After visiting Pullman National Monument, Tom and I headed east along the shore of Lake Michigan to Indiana Dunes National Park. We visited Indiana Dunes State Park about 30 years ago, but had not returned to the area since then. We have wanted to visit since Indiana Dunes changed from a National Lakeshore to a National Park. I needed to get the stamp in my Passport book!
Indiana Dunes National Park stretches over 15 miles along the southern shore of Lake Michigan. The beaches are why most people visit, but there is all kinds of biodiversity at the park. In fact, the 15,000 acres of the park are some of the most diverse in North America. There are sand dunes, bogs, marshes, forests, meadows, and rivers with 50 miles of trails in the park. This makes Indiana Dunes a favorite spot for birders.
Tom and I should have done more research before we went to the park. A more thorough reading of the website would have helped us have a better time. We started at the Visitors Center, which is a distance from the shore. We talked to a ranger and asked her favorite locations. Then we watched a movie which stressed the biodiversity of the park and its importance. With a map of the park in hand, we decided to head east to Lake Front Drive. This was not at all what the ranger we talked to recommended. She said her favorite places were West Beach and The Chelberg Farm. Those were west from the Visitors Center.
We should have listened to the park ranger. In heading east, we went to the most congested part of the park. Tom didn’t want to head back west, after we were already so far east, and I wanted to hike up Mt. Baldy, which is one of the more famous dunes in the park. So we ignored the ranger’s advice. The brochure said there were 50 miles of trails in the park. We were sure we could find a trial that we liked in another part of the park. There were several problems with heading east, which we might have known if we had looked at the website in greater detail.
First, Lake Front Drive goes through the community of Beverly Shores. Beverly Shores is a small town with about 600 residents. It was originally a resort community for wealthy people in Chicago. Beverly Shores is easily accessible on the train line from Chicago, only 36 miles away. Today the upscale homes dominate Lake Front Drive. Although the homes that bordered the beach reverted to the National Park after their owners’ lifetimes, the small community of Beverly Shores continues to be a presence inside the park. All the beach parking lots in Beverly Shores are for residents only.
Second, many of the trails that go to the dunes are closed to protect the park’s biodiversity. In fact, the only trails that you should take on the dunes are boardwalks above the dunes. Which are west, not east. Consequently, the trail to Mt. Baldy was closed. We could see it. We could even see footprints in the sand where people had totally ignored the fence around the dune and the signs that said not to walk on the dune. But we could not climb on it. West Beach, located between Gary, Indiana, and the Port of Indiana has boardwalks that allow you to walk the dunes without hurting them.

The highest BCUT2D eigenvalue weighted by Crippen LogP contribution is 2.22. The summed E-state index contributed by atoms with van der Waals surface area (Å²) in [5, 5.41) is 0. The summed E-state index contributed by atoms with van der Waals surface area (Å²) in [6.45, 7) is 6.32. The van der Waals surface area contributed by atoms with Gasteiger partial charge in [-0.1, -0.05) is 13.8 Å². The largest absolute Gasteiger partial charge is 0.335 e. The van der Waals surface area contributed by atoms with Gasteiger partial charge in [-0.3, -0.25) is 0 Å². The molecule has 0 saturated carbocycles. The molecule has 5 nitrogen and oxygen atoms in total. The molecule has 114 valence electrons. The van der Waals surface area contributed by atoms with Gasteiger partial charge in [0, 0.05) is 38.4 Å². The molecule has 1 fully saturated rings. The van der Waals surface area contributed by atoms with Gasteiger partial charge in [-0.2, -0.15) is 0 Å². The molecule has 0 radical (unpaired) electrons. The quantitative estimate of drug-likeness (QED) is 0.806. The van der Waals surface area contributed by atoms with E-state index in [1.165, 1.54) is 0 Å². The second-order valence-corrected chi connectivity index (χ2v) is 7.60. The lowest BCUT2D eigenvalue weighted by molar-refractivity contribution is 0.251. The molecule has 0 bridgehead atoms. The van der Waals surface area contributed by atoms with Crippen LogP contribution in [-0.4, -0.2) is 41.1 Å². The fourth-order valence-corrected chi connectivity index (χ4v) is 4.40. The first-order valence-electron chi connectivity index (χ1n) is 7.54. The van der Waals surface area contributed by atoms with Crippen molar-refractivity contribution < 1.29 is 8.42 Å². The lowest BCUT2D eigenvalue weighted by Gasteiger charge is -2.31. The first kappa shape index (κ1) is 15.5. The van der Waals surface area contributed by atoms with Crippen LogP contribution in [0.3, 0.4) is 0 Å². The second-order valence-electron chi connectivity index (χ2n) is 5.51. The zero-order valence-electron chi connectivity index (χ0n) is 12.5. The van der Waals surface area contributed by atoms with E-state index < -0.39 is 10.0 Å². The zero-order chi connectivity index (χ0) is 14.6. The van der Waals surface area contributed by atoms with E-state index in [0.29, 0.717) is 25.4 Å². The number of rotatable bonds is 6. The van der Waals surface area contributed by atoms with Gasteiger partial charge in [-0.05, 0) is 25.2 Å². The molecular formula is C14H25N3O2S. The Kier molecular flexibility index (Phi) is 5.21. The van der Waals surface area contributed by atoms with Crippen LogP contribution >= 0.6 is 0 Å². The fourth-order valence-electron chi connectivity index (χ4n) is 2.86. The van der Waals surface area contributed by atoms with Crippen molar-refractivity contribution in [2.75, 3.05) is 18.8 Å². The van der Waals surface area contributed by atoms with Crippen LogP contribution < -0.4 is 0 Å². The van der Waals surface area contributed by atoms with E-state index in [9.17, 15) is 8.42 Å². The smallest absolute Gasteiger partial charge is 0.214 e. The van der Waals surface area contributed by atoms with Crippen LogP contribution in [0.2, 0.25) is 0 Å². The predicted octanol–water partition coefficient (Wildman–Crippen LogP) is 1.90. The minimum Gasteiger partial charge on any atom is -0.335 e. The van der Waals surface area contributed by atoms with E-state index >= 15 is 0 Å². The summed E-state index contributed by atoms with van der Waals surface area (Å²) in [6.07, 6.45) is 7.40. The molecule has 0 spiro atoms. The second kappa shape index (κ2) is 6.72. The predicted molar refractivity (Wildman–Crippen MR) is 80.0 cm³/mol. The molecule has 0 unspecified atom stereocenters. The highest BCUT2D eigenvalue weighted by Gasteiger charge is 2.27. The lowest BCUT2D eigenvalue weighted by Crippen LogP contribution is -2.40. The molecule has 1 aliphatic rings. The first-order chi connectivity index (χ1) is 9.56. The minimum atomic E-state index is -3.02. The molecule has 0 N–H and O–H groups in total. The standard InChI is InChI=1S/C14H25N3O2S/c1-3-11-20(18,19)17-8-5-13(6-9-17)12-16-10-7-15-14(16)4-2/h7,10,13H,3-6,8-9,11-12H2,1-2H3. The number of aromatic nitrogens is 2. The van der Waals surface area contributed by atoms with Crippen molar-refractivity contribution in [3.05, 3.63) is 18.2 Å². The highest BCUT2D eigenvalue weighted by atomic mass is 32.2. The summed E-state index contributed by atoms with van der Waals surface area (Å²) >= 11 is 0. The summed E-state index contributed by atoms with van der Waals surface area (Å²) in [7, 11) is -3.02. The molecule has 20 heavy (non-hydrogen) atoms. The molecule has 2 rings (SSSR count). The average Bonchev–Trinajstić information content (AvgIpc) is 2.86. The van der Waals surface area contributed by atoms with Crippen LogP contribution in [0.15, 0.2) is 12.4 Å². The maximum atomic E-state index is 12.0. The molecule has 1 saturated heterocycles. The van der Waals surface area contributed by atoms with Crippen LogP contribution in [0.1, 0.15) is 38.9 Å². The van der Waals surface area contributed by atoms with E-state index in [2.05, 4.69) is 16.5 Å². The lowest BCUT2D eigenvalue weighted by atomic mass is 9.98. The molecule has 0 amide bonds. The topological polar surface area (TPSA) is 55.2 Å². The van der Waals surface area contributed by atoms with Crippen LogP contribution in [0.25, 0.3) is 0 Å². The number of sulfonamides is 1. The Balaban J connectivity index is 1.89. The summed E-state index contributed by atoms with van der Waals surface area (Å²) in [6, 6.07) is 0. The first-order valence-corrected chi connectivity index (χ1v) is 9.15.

Third, the train tracks that run along the lake shore were being worked on and several roads were closed. The detours to go around the closed roads made Lake Front Drive even more congested.
Fourth, the parking lots for the beaches are all a distance from the beach. And the parking lots were very full, with people parked illegally along the road in some places. Once you found a parking spot, you often had to walk a mile on a sandy trail to the beach. When you reached the end of the trail, you still had to go down the bluffs to the beach. And there weren’t any stairs or clear paths to the beach on the east end.
Indiana Dunes National Park knows about all these problems and is trying to work with them. In 2022 they instituted a new program where you can check online and see where there are open parking spots. In looking at this program, I also found out that the West Beach parking lot has 642 parking spots, while the parking lots in the eastern area of the park are much smaller.
Our visit to Indiana Dunes National Park was frustrating. I got my stamp, but we didn’t feel that we enjoyed or appreciated the beauty of the place. Instead, we spent our time there in traffic jams and unable to find parking places or the hiking trails we wanted to take. Tom wanted to be “spontaneous” on this trip, which meant I didn’t do my usual research and planning. We would have had a much better time if I had not checked things out better before we visited.
There was one thing in Indiana Dunes that we enjoyed very much. It was also easy to find a parking spot. We stopped to look at the row of 1933 Century of Progress Homes. This area of the park has five buildings from the Homes of Tomorrow Exhibition of the 1933 World’s Fair which took place in Chicago. Intended to display the future of housing, the Century of Progress Homes reflect a variety of designs, experimental materials and new technologies. The five homes are listed on the National Register of Historic Places. Although the National Park owns the land, the homes are privately owned. But the National Park has to maintain them. Once a year people can take a ranger-guided tour through the homes. Tom and I enjoyed seeing them from the outside and reading about them.
Tom and I did not have a good visit to Indiana Dunes National Park, but it was entirely our own fault. We were in too much of a hurry and didn’t take the time to plan properly for our visit. If I had known which trails we could take to the dunes and where the open parking spaces were, we would have had a much better visit. Lesson learned for the future. Spontaneity is fine, but visiting a National Park (not just a National Park site) requires planning.